Friday 18 Apr
 
 

Dustin Prinz - Eleven

Few musicians take the time to master their instrument in the way that Oklahoma City singer-songwriter Dustin Prinz has; he’s a guitar virtuoso in every sense of the word, and Eleven gives him the chance to show just how far he can push that skill.
04/15/2014 | Comments 0

Horse Thief – Fear in Bliss

Listening to Horse Thief’s previous release — the haphazardly melodramatic Grow Deep, Grow Wild — felt like a chore. Whatever potential the Oklahoma City folk-pop act demonstrated on the EP was obscured behind a formulaic, contrived and ultimately hollow cloud. But it at least offered a glimmer of promise for a band consisting of, frankly, five pretty talented dudes. Critics saw it; the band’s management saw it; its current label, Bella Union, saw it; and its increasingly fervid fan base saw it.
04/08/2014 | Comments 0

Colourmusic — May You Marry Rich

There’s always a sense of danger when debuting songs in a live setting and playing them well. Without having heard the studio versions, expectations are set according to the live incarnations. But capturing the breadth of free-flowing atmosphere and sheer volume on a disc, vinyl or digital file isn’t the easiest thing to do, especially for a band as vociferous as Colourmusic.
04/01/2014 | Comments 0

Em and the MotherSuperiors — Churches into Theaters

As titles go, Churches into Theaters is an apt descriptor for the debut album from Oklahoma City rockers Em and the MotherSuperiors. It’s a reverential record, one that shares the gospel of classic rock, blues and soul but embraces the need to refashion it for modern times, channeling The Dead Weather, Grace Potter and Cage the Elephant along the way.
03/25/2014 | Comments 0

Rachel Brashear — Revolution

Rachel Brashear’s second EP, Revolution, starts with a kick to the shins.
03/18/2014 | Comments 0
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Music
 

So Money


Baby, hold on! Eddie Money’s back, with all his hits from the 1970s and ’80s, and he’s happy to see you.

Chris Parker June 15th, 2011

Eddie Money
7 p.m. Saturday
Frontier City, 11501 N. Interstate 35 Service Road
frontiercity.com, 478-2140
$24.99

Asked a few years ago what it’s like to go from top of the charts to playing amusement parks, as he will again Saturday at Frontier City, Eddie Money replied, “I’m just glad people still want to see me.”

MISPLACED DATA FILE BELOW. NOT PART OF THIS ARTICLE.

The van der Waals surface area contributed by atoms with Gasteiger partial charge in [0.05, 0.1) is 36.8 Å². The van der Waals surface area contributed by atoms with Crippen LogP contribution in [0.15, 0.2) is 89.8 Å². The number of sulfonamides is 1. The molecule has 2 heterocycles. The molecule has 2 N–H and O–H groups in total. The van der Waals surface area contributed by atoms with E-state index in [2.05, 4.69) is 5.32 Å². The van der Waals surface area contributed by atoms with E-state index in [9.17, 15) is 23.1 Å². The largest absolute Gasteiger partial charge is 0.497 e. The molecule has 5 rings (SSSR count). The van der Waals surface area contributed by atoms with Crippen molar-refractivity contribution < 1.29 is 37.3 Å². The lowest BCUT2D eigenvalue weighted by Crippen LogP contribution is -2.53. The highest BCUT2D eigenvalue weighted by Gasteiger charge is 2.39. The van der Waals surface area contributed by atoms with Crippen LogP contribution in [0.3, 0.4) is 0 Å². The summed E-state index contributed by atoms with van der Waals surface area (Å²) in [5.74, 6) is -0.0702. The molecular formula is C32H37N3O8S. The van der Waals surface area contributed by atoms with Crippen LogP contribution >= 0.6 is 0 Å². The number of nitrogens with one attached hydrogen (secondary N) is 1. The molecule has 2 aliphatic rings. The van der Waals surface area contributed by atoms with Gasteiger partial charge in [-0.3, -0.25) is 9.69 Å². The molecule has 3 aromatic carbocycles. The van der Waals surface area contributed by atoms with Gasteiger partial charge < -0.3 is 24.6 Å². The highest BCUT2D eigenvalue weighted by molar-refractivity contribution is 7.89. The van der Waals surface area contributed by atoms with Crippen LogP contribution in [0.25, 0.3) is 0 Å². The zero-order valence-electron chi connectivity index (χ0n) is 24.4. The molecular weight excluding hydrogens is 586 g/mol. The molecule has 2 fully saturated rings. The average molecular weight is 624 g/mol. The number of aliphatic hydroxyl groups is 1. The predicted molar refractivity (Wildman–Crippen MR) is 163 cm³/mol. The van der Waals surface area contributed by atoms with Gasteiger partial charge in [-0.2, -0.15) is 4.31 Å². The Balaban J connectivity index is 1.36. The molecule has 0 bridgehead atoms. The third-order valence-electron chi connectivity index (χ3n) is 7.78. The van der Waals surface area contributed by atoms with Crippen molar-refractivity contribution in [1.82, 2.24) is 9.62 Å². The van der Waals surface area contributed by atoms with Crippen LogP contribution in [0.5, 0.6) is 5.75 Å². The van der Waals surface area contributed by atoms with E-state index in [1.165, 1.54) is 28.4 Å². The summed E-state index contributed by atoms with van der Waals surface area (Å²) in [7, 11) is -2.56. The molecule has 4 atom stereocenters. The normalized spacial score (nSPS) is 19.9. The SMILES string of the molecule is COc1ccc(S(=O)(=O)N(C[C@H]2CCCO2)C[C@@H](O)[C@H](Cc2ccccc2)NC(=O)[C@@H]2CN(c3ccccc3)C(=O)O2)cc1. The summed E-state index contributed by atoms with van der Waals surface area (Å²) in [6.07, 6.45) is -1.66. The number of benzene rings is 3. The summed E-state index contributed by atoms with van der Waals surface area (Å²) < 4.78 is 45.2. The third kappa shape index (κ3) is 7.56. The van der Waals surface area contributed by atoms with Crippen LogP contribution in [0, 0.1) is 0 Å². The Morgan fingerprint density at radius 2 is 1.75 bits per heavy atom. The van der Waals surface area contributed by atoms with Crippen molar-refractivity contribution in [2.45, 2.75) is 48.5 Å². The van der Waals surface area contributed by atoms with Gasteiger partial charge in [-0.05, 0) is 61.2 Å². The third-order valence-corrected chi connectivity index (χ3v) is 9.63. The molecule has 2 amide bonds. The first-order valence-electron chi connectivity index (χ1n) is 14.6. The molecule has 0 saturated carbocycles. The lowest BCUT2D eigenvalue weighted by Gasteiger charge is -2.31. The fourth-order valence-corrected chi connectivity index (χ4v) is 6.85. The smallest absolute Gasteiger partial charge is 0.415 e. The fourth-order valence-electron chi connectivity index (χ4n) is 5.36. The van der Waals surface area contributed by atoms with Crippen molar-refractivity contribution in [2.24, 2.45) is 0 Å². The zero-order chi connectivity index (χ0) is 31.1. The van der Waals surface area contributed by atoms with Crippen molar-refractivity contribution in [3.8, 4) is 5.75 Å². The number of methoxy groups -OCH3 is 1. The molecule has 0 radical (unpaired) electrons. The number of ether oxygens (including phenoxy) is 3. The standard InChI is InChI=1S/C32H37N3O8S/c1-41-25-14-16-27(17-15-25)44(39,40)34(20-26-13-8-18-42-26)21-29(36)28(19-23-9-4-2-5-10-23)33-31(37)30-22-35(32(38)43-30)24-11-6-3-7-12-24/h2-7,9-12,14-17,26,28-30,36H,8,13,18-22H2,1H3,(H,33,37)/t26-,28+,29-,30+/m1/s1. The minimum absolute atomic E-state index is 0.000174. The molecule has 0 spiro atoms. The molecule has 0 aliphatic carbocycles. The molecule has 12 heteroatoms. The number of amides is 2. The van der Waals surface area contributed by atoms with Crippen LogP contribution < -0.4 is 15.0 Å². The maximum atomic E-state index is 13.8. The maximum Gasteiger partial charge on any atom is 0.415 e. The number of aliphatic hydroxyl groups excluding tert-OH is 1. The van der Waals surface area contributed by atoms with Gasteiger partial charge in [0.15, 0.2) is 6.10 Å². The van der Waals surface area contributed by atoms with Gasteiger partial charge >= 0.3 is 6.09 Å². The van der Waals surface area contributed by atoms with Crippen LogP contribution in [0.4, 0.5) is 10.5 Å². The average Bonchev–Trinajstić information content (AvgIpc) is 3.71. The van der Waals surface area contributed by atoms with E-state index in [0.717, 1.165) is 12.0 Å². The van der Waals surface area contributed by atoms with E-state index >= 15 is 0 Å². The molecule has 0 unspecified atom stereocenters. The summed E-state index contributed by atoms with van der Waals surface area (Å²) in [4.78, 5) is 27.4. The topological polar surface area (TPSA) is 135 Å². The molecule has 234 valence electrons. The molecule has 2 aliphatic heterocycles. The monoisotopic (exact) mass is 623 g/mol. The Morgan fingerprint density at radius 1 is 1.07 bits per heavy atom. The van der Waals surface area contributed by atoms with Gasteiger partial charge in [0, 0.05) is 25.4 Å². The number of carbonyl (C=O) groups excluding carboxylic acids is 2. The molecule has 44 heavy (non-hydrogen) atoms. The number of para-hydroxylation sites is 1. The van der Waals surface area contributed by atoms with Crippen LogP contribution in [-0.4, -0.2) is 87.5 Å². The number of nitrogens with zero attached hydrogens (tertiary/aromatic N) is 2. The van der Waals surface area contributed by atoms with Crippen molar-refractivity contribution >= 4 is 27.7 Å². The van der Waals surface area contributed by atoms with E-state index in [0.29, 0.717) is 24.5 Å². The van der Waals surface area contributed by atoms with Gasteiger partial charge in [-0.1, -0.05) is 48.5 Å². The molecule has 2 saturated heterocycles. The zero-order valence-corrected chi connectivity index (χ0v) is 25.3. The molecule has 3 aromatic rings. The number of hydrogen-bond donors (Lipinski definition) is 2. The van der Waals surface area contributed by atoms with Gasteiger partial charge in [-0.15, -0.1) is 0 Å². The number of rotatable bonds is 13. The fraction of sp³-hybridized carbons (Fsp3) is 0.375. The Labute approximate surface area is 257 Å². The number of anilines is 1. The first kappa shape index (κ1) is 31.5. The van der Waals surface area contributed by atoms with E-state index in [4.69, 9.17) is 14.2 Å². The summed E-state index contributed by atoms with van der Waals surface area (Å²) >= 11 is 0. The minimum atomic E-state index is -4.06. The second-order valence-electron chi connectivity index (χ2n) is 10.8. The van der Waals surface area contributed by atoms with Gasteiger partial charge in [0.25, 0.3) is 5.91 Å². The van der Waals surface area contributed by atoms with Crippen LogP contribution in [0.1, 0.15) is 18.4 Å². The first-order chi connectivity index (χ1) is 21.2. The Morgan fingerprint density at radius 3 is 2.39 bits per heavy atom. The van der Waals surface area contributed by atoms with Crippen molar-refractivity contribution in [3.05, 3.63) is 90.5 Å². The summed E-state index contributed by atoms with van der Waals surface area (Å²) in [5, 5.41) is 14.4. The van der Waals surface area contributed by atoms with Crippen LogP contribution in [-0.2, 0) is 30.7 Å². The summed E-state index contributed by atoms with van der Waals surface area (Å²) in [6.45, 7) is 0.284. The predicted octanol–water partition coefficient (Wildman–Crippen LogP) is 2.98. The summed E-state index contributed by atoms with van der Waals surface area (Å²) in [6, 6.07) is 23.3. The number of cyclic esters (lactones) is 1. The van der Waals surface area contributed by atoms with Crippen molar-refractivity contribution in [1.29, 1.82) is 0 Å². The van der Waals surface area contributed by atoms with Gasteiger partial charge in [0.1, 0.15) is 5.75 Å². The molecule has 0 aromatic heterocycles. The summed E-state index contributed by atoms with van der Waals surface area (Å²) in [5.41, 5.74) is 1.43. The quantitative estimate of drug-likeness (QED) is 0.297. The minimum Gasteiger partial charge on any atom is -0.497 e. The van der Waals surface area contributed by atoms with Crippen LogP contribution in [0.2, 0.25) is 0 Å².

He may be a shameless self-promoter — 35 years in the business can do that to you — but the classic rocker just wants to show people a good time.

“I love getting out there, and at the same time I’m out there, I’ll work my ass off. I tell my bus driver to hang the shirt in the back room, see if I can get two or three days out of it. Because it’s $7.99 a shirt,” Money said. “I’ll go out there the second night and wipe the salt stains off the shirt. And I might get another day out of it. I can’t help it. It’s because I grew up making no fucking money at all in rock ’n’ roll.”

Fueled by the hits “Baby Hold On” and “Two Tickets to Paradise,” his first album’s blend of blues boogie and blue-eyed soul with a heartland rock veneer struck big. Suddenly a big star, Money developed star appetites. He was drinking like a fish and had a nose for cocaine.

“David Crosby once told me I didn’t need a sponsor, I needed an exorcism,” Money said, “People say, ‘Eddie, how did you O.D.?’ and I say, ‘Hey, man, it was free.’” In the early ’80s, following a long night of vodka, he snorted barbiturates; the combination put him in a coma and killed the sciatic nerve in his left leg. It’s the widest, longest nerve in the human body, starting in your lower back and running to your toes; without it, you can give up any hope of walking.

Money spent a year in therapy.

The experience inspired 1982’s platinum-selling “No Control.” The music videos for its “Shakin’” and “I Think I’m in Love” made him an MTV staple, launching him to another level.

“MTV was just coming out, and I was like, ‘I’ll bet this is going to catch on,’” he said.

After peaking with 1986’s chart-topping “Take Me Home Tonight,” Money faded into the background in the ’90s, releasing one album in the last dozen years.

Today, he notes how Lady Gaga and Hinder said they grew up on his music, and that Will Smith and Oscar De La Hoya are also fans.

Still, Money can’t get no respect.

“By the time I get into the Rock and Roll Hall of Fame,” he said, “I’m going to be an urn on my wife’s fireplace.”

 
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